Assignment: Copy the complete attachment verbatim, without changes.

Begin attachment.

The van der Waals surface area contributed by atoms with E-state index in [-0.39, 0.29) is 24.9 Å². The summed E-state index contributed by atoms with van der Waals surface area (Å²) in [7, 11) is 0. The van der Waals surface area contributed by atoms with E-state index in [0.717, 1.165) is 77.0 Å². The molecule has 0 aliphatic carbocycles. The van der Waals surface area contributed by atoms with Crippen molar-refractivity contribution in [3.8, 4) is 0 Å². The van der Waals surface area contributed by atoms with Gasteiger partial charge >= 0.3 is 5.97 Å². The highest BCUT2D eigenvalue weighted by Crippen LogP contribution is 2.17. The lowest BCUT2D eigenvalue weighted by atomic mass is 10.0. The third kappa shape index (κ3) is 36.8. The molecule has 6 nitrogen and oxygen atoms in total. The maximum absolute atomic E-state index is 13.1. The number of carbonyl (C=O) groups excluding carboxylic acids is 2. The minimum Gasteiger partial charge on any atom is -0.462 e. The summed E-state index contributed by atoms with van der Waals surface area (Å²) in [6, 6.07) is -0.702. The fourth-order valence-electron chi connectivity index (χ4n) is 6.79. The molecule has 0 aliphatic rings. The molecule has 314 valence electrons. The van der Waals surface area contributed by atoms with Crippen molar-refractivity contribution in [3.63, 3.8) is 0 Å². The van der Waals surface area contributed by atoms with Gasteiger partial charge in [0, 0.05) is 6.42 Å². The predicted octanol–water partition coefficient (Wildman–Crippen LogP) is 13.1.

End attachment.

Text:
The van der Waals surface area contributed by atoms with E-state index in [-0.39, 0.29) is 24.9 Å². The summed E-state index contributed by atoms with van der Waals surface area (Å²) in [7, 11) is 0. The van der Waals surface area contributed by atoms with E-state index in [0.717, 1.165) is 77.0 Å². The molecule has 0 aliphatic carbocycles. The van der Waals surface area contributed by atoms with Crippen molar-refractivity contribution in [3.8, 4) is 0 Å². The van der Waals surface area contributed by atoms with Gasteiger partial charge >= 0.3 is 5.97 Å². The highest BCUT2D eigenvalue weighted by Crippen LogP contribution is 2.17. The lowest BCUT2D eigenvalue weighted by atomic mass is 10.0. The third kappa shape index (κ3) is 36.8. The molecule has 6 nitrogen and oxygen atoms in total. The maximum absolute atomic E-state index is 13.1. The number of carbonyl (C=O) groups excluding carboxylic acids is 2. The minimum Gasteiger partial charge on any atom is -0.462 e. The summed E-state index contributed by atoms with van der Waals surface area (Å²) in [6, 6.07) is -0.702. The fourth-order valence-electron chi connectivity index (χ4n) is 6.79. The molecule has 0 aliphatic rings. The molecule has 314 valence electrons. The van der Waals surface area contributed by atoms with Crippen molar-refractivity contribution in [3.63, 3.8) is 0 Å². The van der Waals surface area contributed by atoms with Gasteiger partial charge in [0, 0.05) is 6.42 Å². The predicted octanol–water partition coefficient (Wildman–Crippen LogP) is 13.1.